What is ‘Muda’?
MUDA means: Any activity in your process that does not add value.
MUDA is not creating value for the customer. In short: WASTE
2 types of Muda
- Type I muda: Non-value-added tasks which seem to be essential. Business conditions need to be changed to eliminate this type of waste.
- Type II muda: Non-value-added tasks which can be eliminated immediately.
What is ‘Mura’?
MURA means: Any variation leading to unbalanced situations.
In short: UNEVENNESS, inconsistent, irregular.
Mura exists when workflow is out of balance and workload is inconsistent and not in compliance with the standard.
What is ‘Muri’?
MURI means: Unreasonable, impossible, overdoing and overburdened.
MURI is any activity asking unreasonable stress or effort from personnel, material or equipment.
In short: OVERBURDEN
For people, Muri means: a too heavy mental- or physical burden. For machinery Muri means: expecting a machine to do more than it is capable of- or has been designed to do.
Usually the three of them can not be seen separate. When a process is not balanced (mura), this leads to an overburden on equipment, facilities and people (muri) which will cause all kinds of non value adding activities (Waiting is also an activity!!) thus leads to muda.
To eliminate MURA and MURI larger parts of the system need to be looked upon. Besides a process or process step or operation, look at an entire Value Stream. Makigami, VSM or ‘Process Kaizen’ eliminates MUDA.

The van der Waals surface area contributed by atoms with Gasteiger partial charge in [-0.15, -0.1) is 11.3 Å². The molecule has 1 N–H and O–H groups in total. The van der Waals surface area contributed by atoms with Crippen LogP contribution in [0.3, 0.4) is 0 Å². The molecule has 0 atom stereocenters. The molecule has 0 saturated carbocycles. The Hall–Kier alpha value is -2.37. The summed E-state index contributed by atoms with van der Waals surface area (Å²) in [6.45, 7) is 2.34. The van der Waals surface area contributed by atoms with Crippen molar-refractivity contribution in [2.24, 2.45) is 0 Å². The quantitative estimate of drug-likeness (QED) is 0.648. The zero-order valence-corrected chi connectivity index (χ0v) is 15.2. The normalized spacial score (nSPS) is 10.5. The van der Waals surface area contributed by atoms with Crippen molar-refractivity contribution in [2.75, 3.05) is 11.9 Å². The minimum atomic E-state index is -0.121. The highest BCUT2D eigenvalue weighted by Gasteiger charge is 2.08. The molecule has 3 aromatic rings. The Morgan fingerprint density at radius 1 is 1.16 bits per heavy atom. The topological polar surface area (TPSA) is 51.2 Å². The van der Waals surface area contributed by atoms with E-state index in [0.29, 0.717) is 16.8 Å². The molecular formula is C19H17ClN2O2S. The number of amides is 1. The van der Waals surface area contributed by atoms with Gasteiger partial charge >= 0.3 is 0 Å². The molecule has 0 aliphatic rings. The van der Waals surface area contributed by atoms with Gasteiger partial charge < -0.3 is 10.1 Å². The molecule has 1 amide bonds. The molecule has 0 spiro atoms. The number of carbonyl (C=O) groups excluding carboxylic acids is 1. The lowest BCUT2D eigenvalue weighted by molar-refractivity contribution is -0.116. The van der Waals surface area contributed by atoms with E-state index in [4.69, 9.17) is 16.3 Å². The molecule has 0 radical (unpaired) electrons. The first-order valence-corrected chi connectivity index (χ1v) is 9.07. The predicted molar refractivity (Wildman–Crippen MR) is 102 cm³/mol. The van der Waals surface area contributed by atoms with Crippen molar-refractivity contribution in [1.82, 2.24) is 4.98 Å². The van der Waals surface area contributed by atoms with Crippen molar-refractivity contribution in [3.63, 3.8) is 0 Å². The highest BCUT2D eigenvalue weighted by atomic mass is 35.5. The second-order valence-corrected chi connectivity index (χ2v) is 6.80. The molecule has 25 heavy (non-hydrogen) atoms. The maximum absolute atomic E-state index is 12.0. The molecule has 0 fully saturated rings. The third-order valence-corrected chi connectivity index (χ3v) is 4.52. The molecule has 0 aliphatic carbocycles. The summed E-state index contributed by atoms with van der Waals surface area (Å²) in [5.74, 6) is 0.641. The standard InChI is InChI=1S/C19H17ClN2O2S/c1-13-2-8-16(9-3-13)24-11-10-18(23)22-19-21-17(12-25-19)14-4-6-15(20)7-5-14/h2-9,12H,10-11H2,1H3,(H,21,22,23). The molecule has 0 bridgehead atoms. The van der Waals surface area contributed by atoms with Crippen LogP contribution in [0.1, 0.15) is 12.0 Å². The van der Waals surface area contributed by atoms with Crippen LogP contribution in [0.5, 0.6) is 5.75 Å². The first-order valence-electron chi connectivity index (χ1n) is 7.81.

How to eliminate Muda – Mura- Muri?
- Design the system with sufficient capacity to fulfill customer requirements without overburdening people, equipment, or methods (MURI)
- Strive to reduce variation/fluctuation to a bare minimum (MURA)
- Then strive to eliminate sources of waste! (MUDA)
BUT REMEMBER: Quality first, then cost – first stop shipping scrap.
– Mura and Muri are most of the time the root causes of Muda
– Muda has also root causes itself.
– Muri and Mura also.
– Muda type II is easy to eliminate and gives quick results…. but for how long?
What to look for
- Take a careful look at your Mura and your Muri as you start to tackle your Muda.
- Ask why there should be any more variation in your activities then called for by customer behavior.
- Then ask how the remaining, real variation in customer demand can be smoothed internally to stabilize your operations.
- Finally ask how overburdens on your equipment and people — from whatever cause — can be steadily eliminated.
This will be hard work and will require courage because it will sometimes require you to re-think longstanding sales, management, and accounting practices that create the Mura and Muri.
However, if you can eliminate Mura and Muri at the outline to create a stable environment for your sales, operations, and supply management teams, you will discover that Muda can be removed much faster.
And once removed, it will stay removed.
Pitfalls when eliminating MUDA
1. MUDA eliminated only taking in mind MUDA means that the MUDA can come back like a sniper.
2. Before improving a system, it is essential to first create stability.
Attaining ‘basic stability’ in the 4 Ms (men, machines, material, method) is the essential pre-condition for sustained expulsion of Muda from any gemba!
3. Without a basic stability, Mura will be present due to variance!
This is a reason to implement OEE and even TPM before trying to create flow through lean initiatives.
Why? Well, how can you create flow (= eliminate muda) when machine performance is unstable?
4. ‘Muri’ experienced by machines, gives rise to Mura in their performance!
TPM is your basic Muda reduction toolbox.
Six Sigma is your Mura (variability) reduction toolbox.
(Thanks to Peter Schilling)